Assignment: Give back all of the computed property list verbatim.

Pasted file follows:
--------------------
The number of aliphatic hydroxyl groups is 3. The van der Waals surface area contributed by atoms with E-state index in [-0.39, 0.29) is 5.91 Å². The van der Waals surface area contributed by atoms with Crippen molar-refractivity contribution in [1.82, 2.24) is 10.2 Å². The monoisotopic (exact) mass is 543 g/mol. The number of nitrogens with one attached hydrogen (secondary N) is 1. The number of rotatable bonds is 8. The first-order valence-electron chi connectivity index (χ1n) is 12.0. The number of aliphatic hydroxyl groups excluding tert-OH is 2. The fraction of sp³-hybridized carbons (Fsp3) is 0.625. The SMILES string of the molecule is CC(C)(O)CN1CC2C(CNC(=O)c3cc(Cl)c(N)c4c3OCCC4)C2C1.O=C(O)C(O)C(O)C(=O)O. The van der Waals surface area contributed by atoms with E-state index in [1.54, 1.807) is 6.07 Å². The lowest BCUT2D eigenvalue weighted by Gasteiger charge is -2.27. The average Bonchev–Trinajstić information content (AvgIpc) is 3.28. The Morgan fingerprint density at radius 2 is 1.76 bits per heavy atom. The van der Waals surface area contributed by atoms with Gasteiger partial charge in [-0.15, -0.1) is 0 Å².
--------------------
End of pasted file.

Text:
The number of aliphatic hydroxyl groups is 3. The van der Waals surface area contributed by atoms with E-state index in [-0.39, 0.29) is 5.91 Å². The van der Waals surface area contributed by atoms with Crippen molar-refractivity contribution in [1.82, 2.24) is 10.2 Å². The monoisotopic (exact) mass is 543 g/mol. The number of nitrogens with one attached hydrogen (secondary N) is 1. The number of rotatable bonds is 8. The first-order valence-electron chi connectivity index (χ1n) is 12.0. The number of aliphatic hydroxyl groups excluding tert-OH is 2. The fraction of sp³-hybridized carbons (Fsp3) is 0.625. The SMILES string of the molecule is CC(C)(O)CN1CC2C(CNC(=O)c3cc(Cl)c(N)c4c3OCCC4)C2C1.O=C(O)C(O)C(O)C(=O)O. The van der Waals surface area contributed by atoms with E-state index in [1.54, 1.807) is 6.07 Å². The lowest BCUT2D eigenvalue weighted by Gasteiger charge is -2.27. The average Bonchev–Trinajstić information content (AvgIpc) is 3.28. The Morgan fingerprint density at radius 2 is 1.76 bits per heavy atom. The van der Waals surface area contributed by atoms with Gasteiger partial charge in [-0.15, -0.1) is 0 Å².